Command listings in documentation
I write a fair amount of documentation for systems administration and other tech stuff and have for years now—I suppose my entire professional life (go me!). I’m very interested in tools that don’t get in my way when I’ve got a flow going, and I find a text editor with basic markup or formatting codes is the way to go. In the last semi-long while—probably five years?—I’ve pretty much settled on Markdown or whatever variants the tool I’m using implements.
Covid-19 Lockdown, day 11
I don’t know how I’m going to come up with new blog titles about the same thing. I’m calling this “day 11” of a “lockdown” although it’s not a lockdown here, yet—it’s socially distancing, staying home except for essentials and semi-essentials (we’re planning to pick up pizza tonight). It’s day 11 because it’s the 11th day of us not allowing our kids to see friends up close, though it’s only been four or five days since the BC government has discouraged meeting up with anybody outside your immediate family, at any distance, at all.
Resurrecting Drezn Content, part II
I didn’t do much more work on pulling content out of the archived, two-decade old files than I did the other night or when I wrote the article yesterday. By the time I wrote about it I’d exhausted pretty much everything I could think of that was reasonable to try. Before completely giving up and manually picking apart the files using strings (a Unix tool that streams through a file and prints out any text it finds amongst the binary gibberish) or a hex editor I decided to post a question about it on Server Fault, a site for systems administrators to help eachother figure out tough problems.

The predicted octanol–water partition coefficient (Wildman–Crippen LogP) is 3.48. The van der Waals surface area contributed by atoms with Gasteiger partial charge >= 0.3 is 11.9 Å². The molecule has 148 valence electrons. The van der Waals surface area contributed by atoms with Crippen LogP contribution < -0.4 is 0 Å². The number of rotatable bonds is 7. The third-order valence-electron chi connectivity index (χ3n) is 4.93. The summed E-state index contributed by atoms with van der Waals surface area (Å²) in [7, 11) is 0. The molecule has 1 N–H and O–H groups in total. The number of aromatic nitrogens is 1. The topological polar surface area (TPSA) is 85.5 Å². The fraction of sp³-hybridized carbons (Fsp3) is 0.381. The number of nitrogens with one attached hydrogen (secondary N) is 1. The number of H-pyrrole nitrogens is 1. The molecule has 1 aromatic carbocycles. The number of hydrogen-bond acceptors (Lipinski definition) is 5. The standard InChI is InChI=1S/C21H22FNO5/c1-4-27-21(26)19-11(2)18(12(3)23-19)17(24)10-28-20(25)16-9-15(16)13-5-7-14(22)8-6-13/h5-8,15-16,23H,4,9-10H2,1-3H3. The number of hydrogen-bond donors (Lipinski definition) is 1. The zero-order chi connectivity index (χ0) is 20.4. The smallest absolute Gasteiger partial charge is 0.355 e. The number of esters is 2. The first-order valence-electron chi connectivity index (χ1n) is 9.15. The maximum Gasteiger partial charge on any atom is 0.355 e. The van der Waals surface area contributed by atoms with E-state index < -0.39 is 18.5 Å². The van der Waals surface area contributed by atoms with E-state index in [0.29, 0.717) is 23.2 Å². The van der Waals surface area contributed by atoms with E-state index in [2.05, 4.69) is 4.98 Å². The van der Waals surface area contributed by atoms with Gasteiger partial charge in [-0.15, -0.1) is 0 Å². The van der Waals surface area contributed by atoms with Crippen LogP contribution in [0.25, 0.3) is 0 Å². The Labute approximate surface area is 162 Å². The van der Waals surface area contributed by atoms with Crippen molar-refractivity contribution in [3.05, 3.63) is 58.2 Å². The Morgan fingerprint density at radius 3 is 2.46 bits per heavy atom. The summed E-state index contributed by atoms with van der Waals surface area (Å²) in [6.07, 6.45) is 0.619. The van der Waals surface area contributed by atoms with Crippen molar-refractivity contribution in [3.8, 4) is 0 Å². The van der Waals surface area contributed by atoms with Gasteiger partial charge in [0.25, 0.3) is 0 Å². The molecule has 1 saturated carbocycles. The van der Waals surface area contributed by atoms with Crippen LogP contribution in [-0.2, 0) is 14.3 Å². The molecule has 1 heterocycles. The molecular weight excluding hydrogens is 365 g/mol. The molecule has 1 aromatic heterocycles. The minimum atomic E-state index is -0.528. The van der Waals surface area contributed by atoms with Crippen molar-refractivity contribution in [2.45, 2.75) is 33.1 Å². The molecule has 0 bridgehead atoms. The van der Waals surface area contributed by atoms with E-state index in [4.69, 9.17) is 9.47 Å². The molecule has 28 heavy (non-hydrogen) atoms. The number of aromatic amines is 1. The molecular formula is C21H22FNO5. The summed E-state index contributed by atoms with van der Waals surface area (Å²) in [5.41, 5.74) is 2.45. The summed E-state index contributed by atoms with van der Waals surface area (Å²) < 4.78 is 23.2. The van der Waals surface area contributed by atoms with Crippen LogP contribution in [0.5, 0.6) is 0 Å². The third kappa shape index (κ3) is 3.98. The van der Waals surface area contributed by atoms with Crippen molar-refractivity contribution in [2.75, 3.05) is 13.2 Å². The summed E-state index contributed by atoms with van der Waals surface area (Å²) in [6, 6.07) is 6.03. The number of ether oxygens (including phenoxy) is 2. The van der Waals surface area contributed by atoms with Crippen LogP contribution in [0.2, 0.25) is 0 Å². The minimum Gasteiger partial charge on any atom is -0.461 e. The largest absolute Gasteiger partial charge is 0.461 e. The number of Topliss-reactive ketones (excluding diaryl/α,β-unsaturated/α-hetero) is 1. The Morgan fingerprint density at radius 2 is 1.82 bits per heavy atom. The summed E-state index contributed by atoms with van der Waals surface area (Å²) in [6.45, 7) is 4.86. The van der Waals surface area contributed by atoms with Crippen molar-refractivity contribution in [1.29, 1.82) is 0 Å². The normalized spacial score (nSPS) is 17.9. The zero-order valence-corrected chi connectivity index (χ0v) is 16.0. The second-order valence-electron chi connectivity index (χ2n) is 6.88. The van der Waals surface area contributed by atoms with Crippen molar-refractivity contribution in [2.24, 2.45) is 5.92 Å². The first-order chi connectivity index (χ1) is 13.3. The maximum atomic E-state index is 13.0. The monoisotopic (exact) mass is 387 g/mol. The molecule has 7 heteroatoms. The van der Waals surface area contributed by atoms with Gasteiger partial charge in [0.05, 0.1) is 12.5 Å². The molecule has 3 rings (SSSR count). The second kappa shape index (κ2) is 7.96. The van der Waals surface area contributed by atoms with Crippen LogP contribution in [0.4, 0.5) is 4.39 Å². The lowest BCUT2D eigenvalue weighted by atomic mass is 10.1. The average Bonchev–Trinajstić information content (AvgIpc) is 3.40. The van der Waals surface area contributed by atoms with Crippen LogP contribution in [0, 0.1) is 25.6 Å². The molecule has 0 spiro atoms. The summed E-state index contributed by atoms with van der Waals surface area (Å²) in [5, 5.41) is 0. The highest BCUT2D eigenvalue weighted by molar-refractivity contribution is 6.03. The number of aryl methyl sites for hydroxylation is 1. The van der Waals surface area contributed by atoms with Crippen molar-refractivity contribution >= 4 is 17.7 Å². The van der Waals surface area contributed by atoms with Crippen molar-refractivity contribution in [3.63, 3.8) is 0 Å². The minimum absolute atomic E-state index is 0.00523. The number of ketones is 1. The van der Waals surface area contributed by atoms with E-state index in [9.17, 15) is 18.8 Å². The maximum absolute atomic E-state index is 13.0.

Resurrecting Drezn Content
The original Drezn used a custom Berkeley DB/GnuDB backend which is described as much as it needs to be in the About text. Out of historical interest, or something, I’ve spent some trying to extract that content and convert it so it can be republished. So this is about how that’s been going. As can be inferred from that introduction, this is at best going to be a multipart article on how I did that.
Well, here we are. We’re in voluntary lockdown. Sort of. A good time as any to come back to this blog. I should stop giving a crap about leaving it and coming back, because then I inevitably write a painfully self-aware paragraph about how I’m coming back to the blog. I know I’m not the only one—I suspect something like ten percent of the content on public blogging sites will be like that.
Return to Web Classic
Resurrecting my blog (yeah, haven’t gotten super far with that so far, have I) is about a couple of different things. Part of it as described in the neo-seminal entry is to ditch Facebook. In fact, the thing that probably occurred to me first was that I needed a place to post a manifesto on why I was quitting Facebook. This is my manifesto for quitting Facebook. There are many like it, but this one is mine.
Quite some time ago I had a personal website I set up for a blog and random thoughts. I wrote it with PHP using the only database I had available at the time for no extra cost from my hosting service. I can’t remember what the hosting service was, but I recall it cost $40/month and if I didn’t want to spend the extra $10 or whatever every month for database service I had to use Berkeley DB.